Feature Photograph

Night scenes of otherwise boring cityscapes are very popular.  Unfortunately few of the ones I see have enough contrasting compositional elements to keep them interesting.  Many photographers think because they’re photographing pretty lights, or a neat effect like car headlights streaming together, that this is all you need.  It’s not.  You need (as always) dimension, depth, a subject, perhaps a sub-subject, AND pretty lights and neat effects.

Sky Train Construction at Night

In the above image the obvious subject is the ongoing construction on what will one day be a bustling sky train station.  The subject has halogen work lights casting their own color temperature on some massive concrete supports and work trucks and the such, and on a different level you can see the expressway lit by tungsten lights casting a second color temperature with car lights of the same temp streaming together in that blur effect so many enjoy capturing.  Above that scene a small city of buildings with a major hotel individually lit by a third color temperature light.. altogether creating a multi-dimensional scene with several points of interest.  I like this photograph and it’s significant because of the compositional elements, but I have a long way to go before I come close to mastering night landscapes.

Bangkok Night Landscape

This next night scene landscape was captured the same evening.  It has five major compositional elements and four dimensions, perhaps more.  The ¾ moon hangs low over the horizon, in the very left you have a vertical tower with red lights, right below it a small concentrated market area with its lights, and starting in the middle right almost all the way over to the middle left you have two rows of orange(ish) lights which are really the street lights on two major Bangkok Thanon’s.  The yet to be completed sky train intersects the scene diagonally.  It’s not great, perhaps it’s not even good.  But it was thought out and planned and includes as many compositional elements as I thought would go together well.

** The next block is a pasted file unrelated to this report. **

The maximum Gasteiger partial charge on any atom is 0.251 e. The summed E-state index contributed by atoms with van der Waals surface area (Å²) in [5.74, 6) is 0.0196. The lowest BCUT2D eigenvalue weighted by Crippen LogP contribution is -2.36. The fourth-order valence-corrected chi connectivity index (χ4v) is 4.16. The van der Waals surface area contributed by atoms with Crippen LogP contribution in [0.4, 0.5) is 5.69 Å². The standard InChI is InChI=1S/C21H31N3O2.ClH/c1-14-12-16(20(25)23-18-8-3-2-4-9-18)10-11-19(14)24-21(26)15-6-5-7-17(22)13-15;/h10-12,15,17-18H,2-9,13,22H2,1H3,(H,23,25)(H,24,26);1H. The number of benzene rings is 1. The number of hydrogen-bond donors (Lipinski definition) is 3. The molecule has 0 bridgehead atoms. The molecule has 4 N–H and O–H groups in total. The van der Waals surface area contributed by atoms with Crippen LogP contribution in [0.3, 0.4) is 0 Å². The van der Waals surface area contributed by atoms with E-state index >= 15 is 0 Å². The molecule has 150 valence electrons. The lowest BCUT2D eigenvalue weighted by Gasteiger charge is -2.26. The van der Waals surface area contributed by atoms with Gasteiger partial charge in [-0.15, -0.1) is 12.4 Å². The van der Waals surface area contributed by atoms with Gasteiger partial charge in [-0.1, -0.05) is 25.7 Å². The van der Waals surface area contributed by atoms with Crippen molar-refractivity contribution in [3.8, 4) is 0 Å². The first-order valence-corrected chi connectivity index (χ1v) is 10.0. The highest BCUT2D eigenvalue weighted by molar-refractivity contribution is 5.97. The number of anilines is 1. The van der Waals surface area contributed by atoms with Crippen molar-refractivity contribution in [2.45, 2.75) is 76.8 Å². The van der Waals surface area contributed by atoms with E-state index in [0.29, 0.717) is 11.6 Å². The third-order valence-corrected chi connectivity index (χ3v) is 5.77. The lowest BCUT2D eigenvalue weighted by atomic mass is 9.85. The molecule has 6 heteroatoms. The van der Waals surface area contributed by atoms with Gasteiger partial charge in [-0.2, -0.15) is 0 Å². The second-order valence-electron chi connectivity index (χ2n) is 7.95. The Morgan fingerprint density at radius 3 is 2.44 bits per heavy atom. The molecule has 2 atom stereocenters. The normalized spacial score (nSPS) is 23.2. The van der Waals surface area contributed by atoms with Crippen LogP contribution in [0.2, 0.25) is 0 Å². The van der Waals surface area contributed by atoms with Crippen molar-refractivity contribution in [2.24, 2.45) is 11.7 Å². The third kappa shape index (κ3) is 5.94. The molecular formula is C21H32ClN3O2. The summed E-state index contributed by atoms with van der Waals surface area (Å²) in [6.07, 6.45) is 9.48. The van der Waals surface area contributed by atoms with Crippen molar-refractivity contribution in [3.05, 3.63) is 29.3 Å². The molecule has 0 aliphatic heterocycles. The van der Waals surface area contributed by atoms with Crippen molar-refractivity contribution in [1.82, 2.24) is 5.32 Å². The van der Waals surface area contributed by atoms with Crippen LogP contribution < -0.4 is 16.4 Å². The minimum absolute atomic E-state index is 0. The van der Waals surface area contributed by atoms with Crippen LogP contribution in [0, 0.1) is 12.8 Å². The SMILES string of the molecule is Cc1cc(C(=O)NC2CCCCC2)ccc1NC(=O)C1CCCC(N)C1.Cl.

I love night scene landscapes.  Someday I’d like to do them very well.  It’s not my photography skills I need to improve, if I saw the scene I know I have the skills to properly capture it.  Where I need to develop is my “eye, that part in my brain which allows me to pick out something abstract as unique, that everyone else doesn’t see, and to do this 4-5 times in the same scene with contrasting and interesting elements.  Some people naturally have this ability, some will never have this ability, and most of us, if we want it bad enough, will have to develop it over a long period.  It’s not unusual for me to set and look at a scene for hours before taking out my camera.  People ask what I’m doing.  I tell them I’m “developing..”